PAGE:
I often wonder what he would think of me and what it would be like if he were still alive or could see how my life is currently in the process of turning out. And I miss him.

So here's for you, Grandpa. I still stand and put my hand over my heart.

Wednesday, December 22, 2010

Mad-Eye Moody Lives On In Me

Last night I went to The Container Store to buy- you guessed it- containers! Well, what I really wanted was a receipt sorter so that Heshy and I can make some sort of order out of the hoards of receipts that are living in our house. However, when I looked at the actual item, I was horrified by its array of gizmos and other wackiness which makes it difficult to use. So I got a stationary organizer instead for the same purpose. Hurray.

Anyway, that's not the interesting part. That happens when I went to check out.

Brightly-Smiling Cashier Lady: Hello! How are you this evening?

Chana: Good, thanks!

Brightly-Smiling Cashier Lady: (as she looks at my dry-erase board calendar) Oh, are you a student? It's good to stay organized.

Chana: Yes, I am.

Brightly-Smiling Cashier Lady: What are you studying?

Chana: Oh, well I have a Bachelors in English Literature and am working toward my Masters in Bible.

Brightly-Smiling Cashier Lady: (perplexed, confused and slightly traumatized look) Eyeball?

Chana: No- Bible!

Tuesday, December 21, 2010

The Interfaith Movement

The two parts of my psyche- or perhaps of my soul- are warring again.

There's an organization called the IFYC, otherwise known as the Interfaith Youth Core. A female student at Brandeis who is Jewish and attended North Shore Country Day School with me is the one who alerted me to its existence. She and her fellow IFYC fellows are passionate, caring people who truly want to change the world and create a place of unity, togetherness, tolerance and understanding. They've put together a beautiful video you can watch below.

On one level, I think this initiative is beautiful. It's great that people from different backgrounds, religions and spiritual traditions are trying to work together in creating a less fragmented, more appreciative world. On her blog, Erica (that's my friend) tells over a beautiful story that illustrates the ways in which respect for different religious traditions can lead to wonderful results.

On the other hand, I feel deeply uncomfortable when I watch this video. There's a strong emotional response on my part that says: no. The question becomes: what is it that I'm saying no to?

And I think it's like this. I think there's a dramatic difference between respecting people's life choices, religious decisions and beliefs inasmuch as we don't express hatred or violence toward them due to these and deciding that religion must change itself to fit our cultural norms. I don't think that respect means that all of our religious differences should or must be embraced, nor must they all be tolerated. As a Jewess, I do believe in an absolute truth and I believe that Judaism is it. I also think that there is a great deal of spirituality and beauty in other faith traditions and admire them but I wouldn't want to incorporate them into my tradition, change or modify my tradition or otherwise agree that certain tenets of my religious tradition are outdated. For example, in today's world, being open about one's sexuality (and/or homosexuality) is embraced. I imagine that Judaism would be criticized within this IFYC culture for its strong stance that homosexual activity is forbidden by God and I would be told to be open to all sexual diversity. Now, I can respect people who happen to be gay, but I will not accept that my religious tradition ought to change to fit the Western culture of our time.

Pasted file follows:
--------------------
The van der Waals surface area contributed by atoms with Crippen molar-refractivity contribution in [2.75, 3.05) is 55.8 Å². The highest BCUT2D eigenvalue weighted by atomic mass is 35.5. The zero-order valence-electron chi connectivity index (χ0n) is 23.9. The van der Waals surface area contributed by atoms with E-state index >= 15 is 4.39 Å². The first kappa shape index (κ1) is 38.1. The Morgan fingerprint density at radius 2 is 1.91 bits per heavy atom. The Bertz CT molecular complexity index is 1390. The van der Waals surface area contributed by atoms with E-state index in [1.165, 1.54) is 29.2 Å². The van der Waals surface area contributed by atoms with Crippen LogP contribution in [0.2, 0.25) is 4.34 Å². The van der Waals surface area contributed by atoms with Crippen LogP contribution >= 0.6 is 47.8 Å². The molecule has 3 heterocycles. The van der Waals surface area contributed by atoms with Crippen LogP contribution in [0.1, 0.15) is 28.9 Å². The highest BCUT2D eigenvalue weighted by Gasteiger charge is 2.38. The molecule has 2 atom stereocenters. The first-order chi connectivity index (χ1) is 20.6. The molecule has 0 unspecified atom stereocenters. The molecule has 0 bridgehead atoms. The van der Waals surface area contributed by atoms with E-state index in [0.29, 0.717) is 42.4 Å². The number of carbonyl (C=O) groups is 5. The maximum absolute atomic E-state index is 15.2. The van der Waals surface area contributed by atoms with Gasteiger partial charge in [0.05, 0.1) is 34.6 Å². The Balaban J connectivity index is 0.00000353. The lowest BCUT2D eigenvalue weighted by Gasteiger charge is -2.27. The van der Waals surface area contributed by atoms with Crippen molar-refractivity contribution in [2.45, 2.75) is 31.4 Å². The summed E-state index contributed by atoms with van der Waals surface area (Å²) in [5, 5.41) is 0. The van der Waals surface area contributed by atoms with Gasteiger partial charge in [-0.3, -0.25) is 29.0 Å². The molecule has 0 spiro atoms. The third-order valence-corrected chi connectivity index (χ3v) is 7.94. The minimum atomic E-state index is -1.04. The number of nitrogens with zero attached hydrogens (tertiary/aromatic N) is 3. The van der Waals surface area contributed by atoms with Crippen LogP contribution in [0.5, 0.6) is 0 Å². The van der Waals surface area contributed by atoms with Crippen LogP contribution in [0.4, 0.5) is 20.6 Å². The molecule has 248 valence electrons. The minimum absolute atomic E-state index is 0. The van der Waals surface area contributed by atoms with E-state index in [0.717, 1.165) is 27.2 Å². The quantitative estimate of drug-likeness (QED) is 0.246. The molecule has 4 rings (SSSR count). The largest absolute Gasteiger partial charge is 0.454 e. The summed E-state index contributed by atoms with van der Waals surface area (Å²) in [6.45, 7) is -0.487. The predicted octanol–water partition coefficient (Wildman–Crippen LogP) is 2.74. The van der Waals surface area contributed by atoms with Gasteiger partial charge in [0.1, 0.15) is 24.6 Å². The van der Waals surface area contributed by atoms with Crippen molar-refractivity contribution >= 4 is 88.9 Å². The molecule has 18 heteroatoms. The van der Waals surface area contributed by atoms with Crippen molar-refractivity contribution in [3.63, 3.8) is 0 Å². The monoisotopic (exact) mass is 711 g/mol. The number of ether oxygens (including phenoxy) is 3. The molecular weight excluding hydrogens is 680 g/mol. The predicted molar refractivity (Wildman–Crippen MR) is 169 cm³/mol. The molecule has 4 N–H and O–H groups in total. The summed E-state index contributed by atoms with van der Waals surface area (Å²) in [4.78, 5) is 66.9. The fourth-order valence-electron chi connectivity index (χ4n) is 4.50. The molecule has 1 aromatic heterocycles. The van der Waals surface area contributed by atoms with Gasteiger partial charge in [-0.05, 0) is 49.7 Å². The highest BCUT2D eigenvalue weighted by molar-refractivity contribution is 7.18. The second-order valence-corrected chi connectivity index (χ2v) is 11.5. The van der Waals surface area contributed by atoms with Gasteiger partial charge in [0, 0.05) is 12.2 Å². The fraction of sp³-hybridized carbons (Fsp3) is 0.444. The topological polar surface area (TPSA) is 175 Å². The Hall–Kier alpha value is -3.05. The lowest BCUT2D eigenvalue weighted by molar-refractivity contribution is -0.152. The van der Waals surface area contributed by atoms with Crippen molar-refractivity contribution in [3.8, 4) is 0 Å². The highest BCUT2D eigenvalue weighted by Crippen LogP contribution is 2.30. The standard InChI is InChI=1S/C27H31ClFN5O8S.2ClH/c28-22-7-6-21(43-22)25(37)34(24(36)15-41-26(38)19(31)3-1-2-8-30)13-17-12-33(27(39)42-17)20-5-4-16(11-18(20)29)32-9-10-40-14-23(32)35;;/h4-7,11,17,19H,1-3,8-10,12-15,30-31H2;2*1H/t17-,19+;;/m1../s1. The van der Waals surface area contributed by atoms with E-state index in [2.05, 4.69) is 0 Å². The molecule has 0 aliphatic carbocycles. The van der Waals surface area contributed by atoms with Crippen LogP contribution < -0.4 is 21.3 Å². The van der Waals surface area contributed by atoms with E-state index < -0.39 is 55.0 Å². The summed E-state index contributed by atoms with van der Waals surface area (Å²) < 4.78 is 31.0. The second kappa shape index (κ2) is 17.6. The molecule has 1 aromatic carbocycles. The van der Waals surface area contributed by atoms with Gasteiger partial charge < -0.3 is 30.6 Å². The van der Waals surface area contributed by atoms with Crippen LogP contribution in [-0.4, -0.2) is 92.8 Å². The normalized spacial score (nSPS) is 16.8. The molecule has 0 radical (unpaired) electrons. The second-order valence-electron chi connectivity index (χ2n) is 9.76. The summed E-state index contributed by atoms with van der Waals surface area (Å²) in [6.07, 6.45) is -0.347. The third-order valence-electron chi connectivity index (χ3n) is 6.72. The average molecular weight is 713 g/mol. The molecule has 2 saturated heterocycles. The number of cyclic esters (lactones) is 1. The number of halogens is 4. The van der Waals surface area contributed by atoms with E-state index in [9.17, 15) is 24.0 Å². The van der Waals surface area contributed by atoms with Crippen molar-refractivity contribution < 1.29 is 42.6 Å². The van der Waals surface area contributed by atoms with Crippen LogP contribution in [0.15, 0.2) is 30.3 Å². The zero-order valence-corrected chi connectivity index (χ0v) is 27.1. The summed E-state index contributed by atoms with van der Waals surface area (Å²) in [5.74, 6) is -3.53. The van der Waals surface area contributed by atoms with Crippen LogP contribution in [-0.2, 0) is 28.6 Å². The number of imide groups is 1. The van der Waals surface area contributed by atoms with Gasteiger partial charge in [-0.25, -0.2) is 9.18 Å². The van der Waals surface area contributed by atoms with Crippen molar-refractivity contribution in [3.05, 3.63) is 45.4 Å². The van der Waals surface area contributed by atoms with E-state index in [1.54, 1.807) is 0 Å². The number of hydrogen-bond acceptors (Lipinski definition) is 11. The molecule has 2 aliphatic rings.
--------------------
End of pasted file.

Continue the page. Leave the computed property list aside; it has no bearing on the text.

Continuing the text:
It also troubles me that many of the fellows in the film are not necessarily the most learned in what their faith truly entails. Of the Jews represented, are any of them Orthodox? Do any of them believe in a Bible that came from God rather than one formed by a Redactor? How can you really serve as a representative of your faith when you are following a modified version of your faith to begin with? This isn't to say I don't respect Reform, Conservative, Reconstructionist, Renewal or other devotees of different affiliations of Judaism. I just wonder what it means to represent a faith if you yourself don't understand many of the tenets of that faith- or understand them only inasmuch as your professor has explained J,P,D and E to you.

In short, I am troubled by this movement and this video representation. I think it is beautiful a la Chief Rabbi Lord Jonathan Sacks' The Dignity of Difference. And yet I also wonder whether it is possible to remain part of an interfaith organization without compromising your own standards or indeed, your religious values. I, for example, while more than willing to learn from others with different faiths, would not be interested in raising money to fund a Jewish LGBT program. That would be deeply uncomfortable for me. And so I wonder whether one can truly serve as an IFYC fellow without comprising their identity- especially if they are observant or Orthodox- as a religious person, and in my case, as an Orthodox Jew.

The Purple Badge of Honor

Pretty much a year ago I told you about The Blue Badge of Honor.

Well, last night Mt. Sinai Shul here in Washington Heights held a blood drive and my iron was at 13.1 (yay for a good iron count) so I could give! And I got to wear the Purple Badge of Honor. The best part was when I asked my phlebotomist to tell me a story that happened to him due to his work. He told me that he met his wife at a blood drive! And now they are married and have a kid! I think that is one of the awesomest places ever to meet your wife.